“If you’re along the Ohio River and you don’t have your corn planted by Wednesday, you may not plant anything additional because you may get three inches of rain between Thursday and Saturday,” said AccuWeather senior meteorologist Jason Nicholls.
Sadly, some areas could see“up to 5 inches of rain”, and needless to say that could be absolutely devastating for many farmers.
To make matters worse, rain from a developing tropical storm in the Gulf of Mexico could bring additional rainfall to the region: “Tropical moisture from the western Gulf of Mexico may begin impacting parts of south Texas on Tuesday,” the National Weather Service said.
The weather system, which would be named Tropical Storm Barry if its winds reach 39 mph, is now sitting in the Gulf just east of Mexico.
2019 is turning out to be a “perfect storm” for U.S. farmers, and many of them will never recover from this.
Missouri Gov. Mike Parson was touring flooded areas Monday in the northeast part of the state, where there have been around a dozen water rescues. Statewide, nearly 400 roads are closed, including part of U.S. 136.
Locks and dams upstream of St. Louis are shut down as the Mississippi River crests at the second-highest level on record in some communities. Midwestern rivers have flooded periodically since March, causing billions of dollars of damage to farmland, homes and businesses from Oklahoma and Arkansas and up to Michigan.
This flooding has been going on for months, and there is no end in sight.
The small town of Levasy in northwest Missouri’s Jackson County was under water Saturday after a levee breach along the Missouri River. Officials there were conducting water rescues by boat, according to the Associated Press, but no injuries were reported.
In Howard County in central Missouri, the river topped a levee prompting evacuations in Franklin, New Franklin and a stretch along Highway 5 from the Boonville Bridge to New Franklin, AP reported. The zone essentially covers all of the Missouri River bottom from Petersburg to Rocheport.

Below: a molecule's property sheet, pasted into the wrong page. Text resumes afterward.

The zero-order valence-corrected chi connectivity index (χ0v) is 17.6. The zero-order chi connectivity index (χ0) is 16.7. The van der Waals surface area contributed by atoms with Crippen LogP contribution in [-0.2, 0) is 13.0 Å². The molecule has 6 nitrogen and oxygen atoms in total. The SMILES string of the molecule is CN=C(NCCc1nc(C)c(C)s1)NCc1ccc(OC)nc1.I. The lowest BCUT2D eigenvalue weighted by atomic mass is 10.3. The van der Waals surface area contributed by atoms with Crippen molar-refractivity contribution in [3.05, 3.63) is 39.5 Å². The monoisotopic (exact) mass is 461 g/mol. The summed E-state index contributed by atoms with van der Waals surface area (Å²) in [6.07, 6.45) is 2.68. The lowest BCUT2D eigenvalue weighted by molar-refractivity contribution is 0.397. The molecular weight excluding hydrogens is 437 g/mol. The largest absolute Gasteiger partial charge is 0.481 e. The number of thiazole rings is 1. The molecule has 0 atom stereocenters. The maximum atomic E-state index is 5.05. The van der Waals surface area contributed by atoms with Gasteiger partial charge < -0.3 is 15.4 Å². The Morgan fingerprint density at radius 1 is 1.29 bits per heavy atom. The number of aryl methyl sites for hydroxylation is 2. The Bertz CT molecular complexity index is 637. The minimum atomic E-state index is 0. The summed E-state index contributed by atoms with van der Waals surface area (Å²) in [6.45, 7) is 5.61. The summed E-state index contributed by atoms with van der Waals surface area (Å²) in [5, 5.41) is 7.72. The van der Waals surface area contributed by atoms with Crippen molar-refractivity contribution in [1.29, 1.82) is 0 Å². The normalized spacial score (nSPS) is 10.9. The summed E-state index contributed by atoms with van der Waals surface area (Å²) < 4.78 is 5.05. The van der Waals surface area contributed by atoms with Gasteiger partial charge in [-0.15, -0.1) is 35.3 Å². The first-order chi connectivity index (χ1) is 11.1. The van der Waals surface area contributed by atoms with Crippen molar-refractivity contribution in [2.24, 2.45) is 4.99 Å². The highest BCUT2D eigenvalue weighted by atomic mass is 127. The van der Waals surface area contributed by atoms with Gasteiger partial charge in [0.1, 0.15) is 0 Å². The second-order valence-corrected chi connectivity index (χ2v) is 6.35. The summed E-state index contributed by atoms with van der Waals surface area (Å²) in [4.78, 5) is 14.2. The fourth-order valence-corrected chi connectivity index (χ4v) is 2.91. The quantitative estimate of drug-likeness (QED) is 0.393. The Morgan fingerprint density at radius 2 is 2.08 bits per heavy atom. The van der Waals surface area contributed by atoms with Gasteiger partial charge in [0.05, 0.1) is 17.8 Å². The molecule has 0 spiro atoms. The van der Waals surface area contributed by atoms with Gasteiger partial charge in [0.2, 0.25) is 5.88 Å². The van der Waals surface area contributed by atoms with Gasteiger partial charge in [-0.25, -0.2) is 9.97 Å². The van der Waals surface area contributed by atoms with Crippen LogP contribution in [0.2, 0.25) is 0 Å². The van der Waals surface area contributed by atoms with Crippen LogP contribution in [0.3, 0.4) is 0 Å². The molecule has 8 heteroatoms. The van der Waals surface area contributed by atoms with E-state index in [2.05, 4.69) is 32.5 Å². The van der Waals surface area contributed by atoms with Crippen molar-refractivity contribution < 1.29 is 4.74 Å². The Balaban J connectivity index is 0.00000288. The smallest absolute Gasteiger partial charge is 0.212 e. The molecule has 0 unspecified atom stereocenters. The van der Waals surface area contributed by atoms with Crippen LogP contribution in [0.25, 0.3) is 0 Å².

In West Alton and Alton, where the Missouri and Mississippi rivers meet, floodwaters are expected torise another 3 feet by Wednesday, the St. Louis Post-Dispatch reported. Some buildings in Alton are already surrounded by water, and the flood plain in West Alton is covered.
This is a nightmare that never seems to end, but many Americans living on both coasts don’t seem to be taking this disaster very seriously.
But they should be taking it seriously because if farmers don’t grow our food, we don’t eat.
The food that we are eating right now is from past production. The crops that are being grown now represent food that we will be eating in the future, and right now it looks like a whole lot less food will be produced than we expected.
That means that food prices will start going up, and they will probably keep going up for the foreseeable future.
For a very long time we have been able to take stability for granted, but now everything is starting to change. Those that are wise will be able to adapt to the changing conditions, but unfortunately it appears that most Americans believe that there is simply nothing to be concerned about.